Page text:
The assets and income of the fund shall be applied solely in furtherance of the objects of the fund and no portion shall be distributed directly or indirectly to any individual except as bona fide compensation for services rendered or expenses incurred on behalf of the fund.

End of example

Gifts and deductible contributions

Gifts and deductible contributions made to the fund must be kept separate from any other funds of the sponsoring organisation (if there is one). A separate bank account and clear accounting procedures are required for a public fund.

Sample clause: Gifts and deductible contributions

A bank account will be established to receive all gifts and deductible contributions accepted by the fund. This account must only include any money or property which is a gift or deductible contribution to the fund, or which is received because of such gifts or deductible contributions, including, interest received on any monies in the account. Clear accounting procedures will be maintained.

If the public fund is also the gift fund, an additional clause is required to the effect that the fund only receives gifts or deductible contributions. Refer to Gift fund requirements.

End of example

Sample clause: Public fund is a gift fund

The fund receives only gifts or deductible contributions and any money received because of those gifts or deductible contributions. The fund does not receive any other money or property.

End of example


Including a clause covering receipts in your fund's governing rules is part of providing a framework to ensure that property and money donated to the fund is used for the purpose it was donated.

The tax law also requires that if an endorsed DGR issues receipts for tax deductible gifts or contributions, particular information must be provided on the receipts.

Sample clause: Receipts

All receipts for gifts or deductible contributions must be issued in the name of the fund.

End of example

Dissolution clause on winding-up

The fund must have an acceptable dissolution clause: that is, one which provides that on winding-up, any surplus money or other assets must be transferred to some other DGR.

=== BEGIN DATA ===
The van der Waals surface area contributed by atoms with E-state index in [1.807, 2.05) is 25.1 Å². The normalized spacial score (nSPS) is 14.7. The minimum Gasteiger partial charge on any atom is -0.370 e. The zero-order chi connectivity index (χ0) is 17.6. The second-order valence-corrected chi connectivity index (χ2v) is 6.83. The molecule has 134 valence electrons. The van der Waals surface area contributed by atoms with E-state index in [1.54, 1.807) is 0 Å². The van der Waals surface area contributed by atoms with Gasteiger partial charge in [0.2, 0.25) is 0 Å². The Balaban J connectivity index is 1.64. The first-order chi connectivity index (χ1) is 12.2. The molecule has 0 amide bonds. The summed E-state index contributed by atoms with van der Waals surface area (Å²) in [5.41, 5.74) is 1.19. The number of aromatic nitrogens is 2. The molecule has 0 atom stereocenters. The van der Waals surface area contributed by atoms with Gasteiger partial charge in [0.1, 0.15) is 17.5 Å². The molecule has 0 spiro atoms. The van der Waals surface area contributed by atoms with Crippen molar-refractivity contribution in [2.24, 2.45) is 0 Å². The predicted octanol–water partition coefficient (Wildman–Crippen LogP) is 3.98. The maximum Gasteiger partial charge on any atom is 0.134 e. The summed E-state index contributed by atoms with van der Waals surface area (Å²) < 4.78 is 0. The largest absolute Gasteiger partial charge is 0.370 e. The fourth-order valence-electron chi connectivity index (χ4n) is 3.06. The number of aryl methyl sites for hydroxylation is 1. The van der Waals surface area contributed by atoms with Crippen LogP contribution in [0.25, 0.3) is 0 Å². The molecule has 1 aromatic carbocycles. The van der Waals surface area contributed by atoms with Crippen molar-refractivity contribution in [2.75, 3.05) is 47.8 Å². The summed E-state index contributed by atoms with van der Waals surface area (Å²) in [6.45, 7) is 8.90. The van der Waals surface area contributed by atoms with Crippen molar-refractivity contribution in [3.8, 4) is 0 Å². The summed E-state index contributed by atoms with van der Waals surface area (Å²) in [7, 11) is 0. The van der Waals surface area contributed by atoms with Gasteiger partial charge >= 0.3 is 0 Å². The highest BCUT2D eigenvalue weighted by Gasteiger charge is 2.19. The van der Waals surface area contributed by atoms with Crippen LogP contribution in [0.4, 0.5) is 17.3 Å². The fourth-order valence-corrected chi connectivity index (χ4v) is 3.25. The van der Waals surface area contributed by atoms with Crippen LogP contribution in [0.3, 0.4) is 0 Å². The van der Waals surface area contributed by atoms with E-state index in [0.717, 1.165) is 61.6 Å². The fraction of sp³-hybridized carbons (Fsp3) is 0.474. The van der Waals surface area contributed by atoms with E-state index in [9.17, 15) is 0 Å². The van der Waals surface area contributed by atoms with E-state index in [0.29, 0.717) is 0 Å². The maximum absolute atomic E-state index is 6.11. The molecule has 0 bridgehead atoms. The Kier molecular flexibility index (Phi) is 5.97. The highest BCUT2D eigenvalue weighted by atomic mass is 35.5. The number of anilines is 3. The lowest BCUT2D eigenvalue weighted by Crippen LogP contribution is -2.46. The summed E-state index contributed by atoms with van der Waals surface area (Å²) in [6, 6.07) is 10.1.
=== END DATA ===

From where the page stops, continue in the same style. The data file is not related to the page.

Sample clause: Winding up

In the event of the fund being wound up or dissolved, any surplus assets remaining after the payment of the fund's liabilities shall be transferred to another fund, authority or institution, which has similar objects, and to which income tax deductible gifts can be made.

End of example

For funds that are registered charities or operated by registered charities, the transfer must be to another DGR, with similar objects, which is charitable at law.

To be endorsed as a DGR, an organisation must also have acceptable clauses dealing with the transfer of surplus gifts and deductible contributions on winding up or revocation of endorsement.

Advise us of changes

You must notify us in writing of any changes to the fund's constitution or other founding documents.

Sample clause: Notify ATO

The Board must notify the Australian Taxation Office of any alterations made to the fund rules.

End of example

Can a public fund be a gift fund?

Organisations that are endorsed or seeking to be endorsed as a DGR for the operation of a fund, authority or institution must maintain a gift fund. An exception is where the organisation as a whole is already endorsed as a DGR.

A public fund may itself satisfy the gift fund requirement if it only receives gifts or deductible contributions and has appropriate winding up rules. If it receives other money or property, it will need to maintain a gift fund.

Things to remember:

  • If your organisation is endorsed for the operation of several public funds, then money or property belonging to one public fund must not be used to support the purposes of another fund.
  • A single gift fund can be maintained for two or more of your public funds.
  • Records must be kept evidencing the receipt and use of money and property belonging to each public fund.


Consider the following questions, together with the other information we have provided, when working out whether your fund is a public fund.

  1. Do the objects clearly set out the purpose of the fund?
  2. Do the rules clearly set out that the public will be invited to contribute to the fund?
  3. Does the public or a significant part of it, in fact, contribute to the fund?
  4. Is the fund set up such that it continues to be controlled by a majority of people who meet the responsible persons requirement?
  5. Is the fund operated on a non-profit basis, with suitable non-profit and dissolution clauses in its constituent or governing documents?

For more information see Taxation Ruling TR 95/27 Income tax: public fundsOpens in a new window.